Katie Castree always wanted to work in the healthcare industry. Finding a passion for business and process improvement, she set her sights on a master’s degree in health administration followed by a Six Sigma Black Belt certification. Katie then found success in the simplicity of making things run smoothly, as a Senior Performance Improvement Specialist, and recently as an Operations Excellence Manager focused on the hospital laboratory. HPI met up with Katie to talk about the application of process improvement principles in healthcare and the impact of her work in the midst of the current healthcare crisis.
Process in Practice
Today Katie focuses on delivering measurable improvement for the laboratory in three areas – productivity, quality, and service – by implementing Lean Six Sigma practices, identifying opportunities for improvement, and leading initiatives to deliver the improvements. This involves a lot of facilitating and coaching clients, sharing tools and methods, defining, and measuring new metrics, and analyzing data to improve and also sustain the improvements made. There’s a lot of communication involved as I serve as a change agent, influencing teams and driving results.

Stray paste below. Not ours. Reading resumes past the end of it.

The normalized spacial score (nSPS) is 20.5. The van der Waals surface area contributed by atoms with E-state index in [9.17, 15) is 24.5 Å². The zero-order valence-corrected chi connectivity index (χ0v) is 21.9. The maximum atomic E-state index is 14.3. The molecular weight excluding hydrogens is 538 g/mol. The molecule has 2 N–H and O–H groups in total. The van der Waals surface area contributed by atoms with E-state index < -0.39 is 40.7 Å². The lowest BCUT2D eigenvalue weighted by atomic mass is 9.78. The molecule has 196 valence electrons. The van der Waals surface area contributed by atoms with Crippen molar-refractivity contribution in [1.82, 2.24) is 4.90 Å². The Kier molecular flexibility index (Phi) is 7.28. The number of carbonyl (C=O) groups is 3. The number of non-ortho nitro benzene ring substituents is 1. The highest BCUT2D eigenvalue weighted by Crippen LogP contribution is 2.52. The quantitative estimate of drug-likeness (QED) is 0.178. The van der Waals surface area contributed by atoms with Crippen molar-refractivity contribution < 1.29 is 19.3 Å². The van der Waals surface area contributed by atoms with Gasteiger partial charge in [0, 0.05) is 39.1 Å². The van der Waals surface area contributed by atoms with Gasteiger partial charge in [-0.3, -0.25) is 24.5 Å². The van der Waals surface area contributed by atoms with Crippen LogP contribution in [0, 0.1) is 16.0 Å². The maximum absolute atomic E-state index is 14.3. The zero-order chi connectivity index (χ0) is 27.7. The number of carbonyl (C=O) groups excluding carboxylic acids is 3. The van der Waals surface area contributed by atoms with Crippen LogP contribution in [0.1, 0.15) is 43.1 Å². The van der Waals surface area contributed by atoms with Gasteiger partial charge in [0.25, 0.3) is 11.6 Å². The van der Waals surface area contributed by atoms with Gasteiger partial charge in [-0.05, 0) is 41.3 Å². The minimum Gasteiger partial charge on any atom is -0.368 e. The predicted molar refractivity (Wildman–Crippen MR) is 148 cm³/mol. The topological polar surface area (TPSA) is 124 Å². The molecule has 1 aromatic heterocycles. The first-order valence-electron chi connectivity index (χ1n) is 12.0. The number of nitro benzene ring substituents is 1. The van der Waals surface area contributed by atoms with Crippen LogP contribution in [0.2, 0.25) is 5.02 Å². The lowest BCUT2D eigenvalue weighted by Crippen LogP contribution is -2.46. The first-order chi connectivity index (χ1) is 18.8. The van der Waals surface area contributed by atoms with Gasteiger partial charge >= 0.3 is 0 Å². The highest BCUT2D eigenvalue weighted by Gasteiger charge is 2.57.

Katie manages projects over multiple years beginning with an extensive assessment of each lab department. Over the initial few months of an engagement, there is an intense review of all workflows, including observation of all three shifts. There are some pretty long, odd hours but it’s essential to identify what strengths and best practices are already in place. A dozen or more opportunities might also be noted in the assessment of a single department, varying from easy changes to larger scale initiatives. We prioritize opportunities by the effort required to make a change as well as the impact it will have on the lab. Of course, as new opportunities come to light post-assessment, those can be prioritized and added to the improvement plan as well.